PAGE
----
>Setting Goals With Children / With My Students

>Setting Goals with Children / Students

We all know that it is important to support our students; to build on strengths and address needs. It’s a given.

We believe in our children and in all that they can accomplish.

We work with them, support them, listen to them and guide them. We teach, we learn, we share, we grow. We want them to feel and be successful. We ask questions, we make plans, we learn from one another.

We know that it is important for students to exhibit a certain amount of self-awareness. We want them to know who they are: where they come from, where they are in the moment and where they are going.

It seems only reasonable then that after getting to know our students, we encourage them to reflect and set goals.
… & certainly, the beginning of any school year seems as good a time as any to do just that.

Setting Goals: My/One Teacher’s Approach:

At the beginning of the school year I inform my students that we are going to learn about and engage in goal setting (in a very formal way). I read inspirational stories (both fiction and nonfiction), pictures books, newspaper and magazine articles, etc. really anything that I can get my hands on that supports this/our theme.
We talk about goal setting but we do not share our goals. I want to ensure that they have enough time to really think about what it is that they would like to accomplish: adequate processing time is so very important.

We also come together to complete a KWHL chart about goal setting.
That is: What do we know about goals? What do we want to know about setting goals? How are we going to make this happen? (& finally … in the end: What did we learn?)

It’s an animated, authentic and exciting exercise … it encourages mindfulness, self-reflection, honesty and action.

P.S. I engage in the exercise as well. I set, develop, share and activate a personal goal. I share my strategies, successes and any bumps along the way. Together we engage in this authentic learning experience.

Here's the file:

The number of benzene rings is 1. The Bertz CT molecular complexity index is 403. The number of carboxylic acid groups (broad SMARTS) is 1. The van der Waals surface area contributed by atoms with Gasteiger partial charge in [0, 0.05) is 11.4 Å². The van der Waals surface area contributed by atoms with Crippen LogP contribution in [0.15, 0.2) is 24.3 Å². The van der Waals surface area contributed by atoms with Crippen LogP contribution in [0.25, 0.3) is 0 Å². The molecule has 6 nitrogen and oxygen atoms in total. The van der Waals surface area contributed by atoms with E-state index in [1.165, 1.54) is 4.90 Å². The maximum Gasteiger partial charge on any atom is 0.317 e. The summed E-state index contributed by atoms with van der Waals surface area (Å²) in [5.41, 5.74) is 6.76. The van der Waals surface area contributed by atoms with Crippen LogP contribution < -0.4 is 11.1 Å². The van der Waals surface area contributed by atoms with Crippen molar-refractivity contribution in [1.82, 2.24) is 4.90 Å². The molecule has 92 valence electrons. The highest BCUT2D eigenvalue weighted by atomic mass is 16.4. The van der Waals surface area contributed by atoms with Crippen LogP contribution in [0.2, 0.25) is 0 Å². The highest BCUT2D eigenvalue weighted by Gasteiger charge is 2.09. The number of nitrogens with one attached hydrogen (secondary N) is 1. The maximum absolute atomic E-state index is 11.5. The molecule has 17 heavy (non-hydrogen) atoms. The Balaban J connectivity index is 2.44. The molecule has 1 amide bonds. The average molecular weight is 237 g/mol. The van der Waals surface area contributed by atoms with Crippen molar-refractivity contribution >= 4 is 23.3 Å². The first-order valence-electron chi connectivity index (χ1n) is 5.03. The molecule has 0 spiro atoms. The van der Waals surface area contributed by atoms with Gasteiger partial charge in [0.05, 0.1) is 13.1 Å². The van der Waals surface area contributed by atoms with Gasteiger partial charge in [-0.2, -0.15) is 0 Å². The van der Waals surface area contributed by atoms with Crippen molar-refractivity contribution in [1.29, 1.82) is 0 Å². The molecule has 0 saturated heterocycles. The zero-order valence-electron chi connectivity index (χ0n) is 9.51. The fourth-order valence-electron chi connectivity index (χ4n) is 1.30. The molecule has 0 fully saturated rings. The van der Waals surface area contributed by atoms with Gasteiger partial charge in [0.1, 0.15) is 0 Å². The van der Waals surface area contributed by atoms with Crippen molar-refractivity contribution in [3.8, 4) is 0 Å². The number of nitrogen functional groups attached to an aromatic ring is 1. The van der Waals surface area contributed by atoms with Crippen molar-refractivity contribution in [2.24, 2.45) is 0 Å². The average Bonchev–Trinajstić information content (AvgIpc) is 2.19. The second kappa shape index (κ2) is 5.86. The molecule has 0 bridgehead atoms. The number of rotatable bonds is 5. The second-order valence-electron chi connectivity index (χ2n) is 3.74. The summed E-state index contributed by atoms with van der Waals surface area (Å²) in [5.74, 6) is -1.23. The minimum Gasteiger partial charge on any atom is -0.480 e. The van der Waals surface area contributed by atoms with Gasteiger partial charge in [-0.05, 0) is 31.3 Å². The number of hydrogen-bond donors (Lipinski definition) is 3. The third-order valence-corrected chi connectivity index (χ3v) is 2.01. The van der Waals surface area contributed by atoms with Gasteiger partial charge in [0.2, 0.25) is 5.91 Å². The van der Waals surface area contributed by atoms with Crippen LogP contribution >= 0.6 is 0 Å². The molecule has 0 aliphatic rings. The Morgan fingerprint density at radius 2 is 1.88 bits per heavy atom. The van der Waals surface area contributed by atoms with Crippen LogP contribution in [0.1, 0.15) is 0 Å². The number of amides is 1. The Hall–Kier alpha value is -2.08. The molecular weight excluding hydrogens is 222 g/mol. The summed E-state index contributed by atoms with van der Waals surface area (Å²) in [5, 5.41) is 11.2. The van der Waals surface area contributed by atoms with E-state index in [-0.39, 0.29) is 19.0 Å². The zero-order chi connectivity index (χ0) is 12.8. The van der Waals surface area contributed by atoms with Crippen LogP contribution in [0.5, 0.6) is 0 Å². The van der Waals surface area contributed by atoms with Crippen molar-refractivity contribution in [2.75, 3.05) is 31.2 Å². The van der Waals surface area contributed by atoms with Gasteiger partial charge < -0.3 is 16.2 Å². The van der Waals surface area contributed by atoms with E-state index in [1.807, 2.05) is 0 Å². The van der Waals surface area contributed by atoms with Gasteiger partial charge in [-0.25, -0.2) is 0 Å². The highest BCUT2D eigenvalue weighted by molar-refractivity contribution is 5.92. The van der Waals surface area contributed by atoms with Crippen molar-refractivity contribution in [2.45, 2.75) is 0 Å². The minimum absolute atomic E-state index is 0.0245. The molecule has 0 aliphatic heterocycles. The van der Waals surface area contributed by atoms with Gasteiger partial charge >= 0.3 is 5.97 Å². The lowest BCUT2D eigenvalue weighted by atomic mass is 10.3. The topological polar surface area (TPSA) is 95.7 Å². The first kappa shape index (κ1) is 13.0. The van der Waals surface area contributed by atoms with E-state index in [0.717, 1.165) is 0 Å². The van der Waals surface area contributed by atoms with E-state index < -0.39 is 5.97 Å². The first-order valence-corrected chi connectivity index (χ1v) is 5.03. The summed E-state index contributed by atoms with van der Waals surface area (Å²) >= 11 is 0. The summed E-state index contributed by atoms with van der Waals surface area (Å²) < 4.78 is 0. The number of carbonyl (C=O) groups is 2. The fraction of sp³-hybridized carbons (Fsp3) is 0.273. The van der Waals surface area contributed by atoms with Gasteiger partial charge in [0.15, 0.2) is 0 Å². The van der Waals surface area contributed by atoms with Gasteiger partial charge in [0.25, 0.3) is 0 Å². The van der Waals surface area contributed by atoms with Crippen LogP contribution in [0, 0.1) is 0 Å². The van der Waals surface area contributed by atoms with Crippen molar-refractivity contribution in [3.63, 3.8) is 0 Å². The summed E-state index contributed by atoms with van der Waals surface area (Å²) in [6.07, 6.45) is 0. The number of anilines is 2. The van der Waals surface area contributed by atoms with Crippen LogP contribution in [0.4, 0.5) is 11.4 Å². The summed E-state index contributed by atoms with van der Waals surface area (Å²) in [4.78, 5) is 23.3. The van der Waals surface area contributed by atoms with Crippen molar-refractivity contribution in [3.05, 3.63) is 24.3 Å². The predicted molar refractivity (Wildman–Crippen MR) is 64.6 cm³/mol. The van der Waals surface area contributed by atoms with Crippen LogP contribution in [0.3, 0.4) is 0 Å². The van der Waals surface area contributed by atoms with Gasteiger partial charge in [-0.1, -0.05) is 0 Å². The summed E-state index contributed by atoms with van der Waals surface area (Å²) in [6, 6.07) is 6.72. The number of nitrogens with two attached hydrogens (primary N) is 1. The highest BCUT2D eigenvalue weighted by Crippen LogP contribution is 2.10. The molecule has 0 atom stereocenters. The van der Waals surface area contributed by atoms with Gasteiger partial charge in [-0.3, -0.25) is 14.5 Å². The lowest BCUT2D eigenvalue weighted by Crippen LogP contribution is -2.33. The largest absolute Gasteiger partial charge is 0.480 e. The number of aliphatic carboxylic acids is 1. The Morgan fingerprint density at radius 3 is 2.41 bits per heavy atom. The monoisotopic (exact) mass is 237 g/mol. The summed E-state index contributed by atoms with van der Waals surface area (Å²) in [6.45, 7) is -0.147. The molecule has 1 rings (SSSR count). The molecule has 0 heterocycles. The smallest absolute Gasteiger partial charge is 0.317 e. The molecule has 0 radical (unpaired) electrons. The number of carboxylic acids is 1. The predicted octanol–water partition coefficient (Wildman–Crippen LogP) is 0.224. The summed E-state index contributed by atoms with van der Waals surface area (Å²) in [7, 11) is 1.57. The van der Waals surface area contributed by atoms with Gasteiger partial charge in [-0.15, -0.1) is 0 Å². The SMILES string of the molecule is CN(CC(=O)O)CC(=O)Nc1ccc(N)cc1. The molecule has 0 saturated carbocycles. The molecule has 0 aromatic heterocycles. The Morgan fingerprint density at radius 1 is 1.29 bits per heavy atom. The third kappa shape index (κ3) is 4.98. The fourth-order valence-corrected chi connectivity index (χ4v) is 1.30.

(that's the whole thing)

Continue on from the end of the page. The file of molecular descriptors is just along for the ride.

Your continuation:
& Now: If you were a fly on my classroom wall you would see the following “Goal Setting: How To List” posted in a highly visible area. We create this list once we have chosen our goals and before we activate them. We work on it for about one week (and add to it whenever the fancy strikes us!)

“Goal Setting How To List”
(by Grade 5)
*Choose and state the goal
*The goal must be it must be realistic, specific, simple & significant
*Do some research
*Reevaluate the goal.
*Be positive
*Be Precise
*Set Priorities
*Be strategic
*Research, read and listen
*Record goals / revisit them
*Post goals in a highly visible place
*See the goal/Visualize the goal often; What does it look like?
*Find a mentor (a parent, a teacher, an uncle, an aunt, a coach, a friend …. the possibilities are endless)
*Learn from mistakes – there will always be bumps along the way
*Enjoy the ride: Listen to your inner voice / enjoy the process !
*Be flexible / review your end goal and progress regularly
*Start today!

Some suggested times to introduce goal setting in the classroom (in no particular order):
The beginning of the school year
The beginning of any term
New Year’s Eve; The beginning of the calendar year
Rosh Hashanah
Seollal, the traditional Korean New Year
Losar, the Tibetan New Year
Samhain,  the Celtic New Year
Hindu New Year is Vikram Samvat
Baisakhi Festival, also called Vaisakhi
Jamshedi Navroz, the Parsi New Year
Samhain,  the Celtic New Year
Naw Ruz, the Bahai New Year
Songkran, the name of the New Year in Thailand
Chinese New Year, the Lunar New Year
Noruz or Now-Ruz, the Persian New Year   
Maal Hijra or Islamic New Year
Easter
Terry Fox Day
Martin Luther King Day
Remembrance Day
*Any day is a good day really!!!!!!

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